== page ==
Signs of Spring

Signs of Spring

Signs of Spring

Signs of Spring: 6 things our Grounds Team are doing to get campuses ready for the new season

Spring is... well... springing around our campuses, with lots of green leaves, budding flowers and emerging wildlife making appearances. It’s also a busy time for our Grounds Team, as they spring (sorry) into action to get our campuses ready for the new season. We spoke with Grounds Manager Penny Snowden to find out what they’ve been up to.  

1. Planting trees... 

Our Newton Park campus is known for its natural beauty, including loads of different kinds of trees. And this year we added a few more.  

“This year we’ve planted 13 trees, including Field Maple, Hawthorn and Oak, at Newton Park and three at the Lower Bristol Road sportsground,” Penny said. 

2. ... and felling a few 

It may seem destructive to cut down trees, but sometimes trees become sick and need to be felled. Over the past few years, several trees on campus have been affected by Ash Die Back disease.   

“Many of the Ash trees around the lake were starting to show signs of the disease; now that they’ve been felled it gives us lots of planting opportunities to put back both native species and ornamental trees that would have been used when the grounds were created by Capability Brown,” Penny says. The team hopes to start this work in the winter. 

3. Checking bird boxes 

There are over 20 bird boxes at Newton Park, placed on the buildings and nestled in the trees around campus. Each February Penny’s team checks the boxes to record signs of use and repair or replace any broken ones.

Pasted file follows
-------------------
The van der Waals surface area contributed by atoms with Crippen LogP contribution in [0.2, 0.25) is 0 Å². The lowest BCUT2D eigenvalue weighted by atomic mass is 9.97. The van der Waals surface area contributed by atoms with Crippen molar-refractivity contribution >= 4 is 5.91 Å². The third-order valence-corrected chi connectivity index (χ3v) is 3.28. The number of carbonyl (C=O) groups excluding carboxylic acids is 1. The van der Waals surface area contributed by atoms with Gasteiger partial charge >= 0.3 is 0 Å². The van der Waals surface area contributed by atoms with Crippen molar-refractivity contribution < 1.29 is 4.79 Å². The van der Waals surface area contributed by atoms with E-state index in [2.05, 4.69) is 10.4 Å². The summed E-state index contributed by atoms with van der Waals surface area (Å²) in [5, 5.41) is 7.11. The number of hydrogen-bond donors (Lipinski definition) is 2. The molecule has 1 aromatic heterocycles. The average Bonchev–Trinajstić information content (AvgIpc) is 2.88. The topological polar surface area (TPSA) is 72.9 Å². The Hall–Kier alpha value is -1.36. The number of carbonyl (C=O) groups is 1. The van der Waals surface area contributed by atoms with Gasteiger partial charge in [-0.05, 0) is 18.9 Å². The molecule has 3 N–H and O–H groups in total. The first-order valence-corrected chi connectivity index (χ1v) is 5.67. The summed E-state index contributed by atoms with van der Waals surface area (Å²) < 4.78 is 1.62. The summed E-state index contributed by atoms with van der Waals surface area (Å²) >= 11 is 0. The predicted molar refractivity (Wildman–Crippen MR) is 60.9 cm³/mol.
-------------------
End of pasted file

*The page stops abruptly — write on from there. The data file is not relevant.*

“This year while checking the boxes, one of the team found some owl pellets nearby, as well as evidence of several nests,” Penny says.   

With the help of the maintenance team, the grounds crew have also built a new barn owl box, which will hopefully provide a nice home for the barn owls that have been spotted in the surrounding parkland. 

"This year while checking the boxes, one of the team found some owl pellets nearby, as well as evidence of several nests”

4. Pruning and training 

With so much plant life on campus, there’s always some pruning to be done somewhere! This time of year, the team are snipping at apples, pears, peaches, the vines, and lots of roses.  

Penny says the climbing roses in the Italian Garden and Grand Entrance take quite a bit of sorting out. The team also cuts back the creeper in the Italian Garden with the help of Adrian from the maintenance team and a cherry picker. 

5. Not quite underwater basket weaving 

In February, the team start pruning the stems of the dogwoods in the Italian Garden. Their brightly coloured red and yellow stems provide some much-needed cheer around campus in winter, and when they’re pruned in the spring, Penny’s team uses the prunings to weave upside down baskets around the herbaceous plants to stop them flopping over when they’re in bloom. 

6. Rehousing reptiles 

Later in the year, BSU students will be helping to relocate the wildlife at a site near Saltford, as part of a project with Wessex Water. To prepare, the team is getting a new home – or refugia – ready for the reptiles so they can settle in. 

“It’s basically a pile of rocks, bark, logs, earth and leaf mould, covered with moss, which provides shelter for wee beasties such as snakes and slow worms,” Penny says.   

We're sure Penny and her team will give the newcomers a warm welcome.  

We’re #BathSpaProud of all the work our grounds team does. To find out more, check out their Instagram to see the fruits (and flowers and trees and insects…) of their labour!

Disclaimer: The Bath Spa blog is a platform for individual voices and views from the University's community. Any views or opinions represented in individual posts are personal, belonging solely to the author of that post, and do not represent the views of other Bath Spa staff, or Bath Spa University as an institution.



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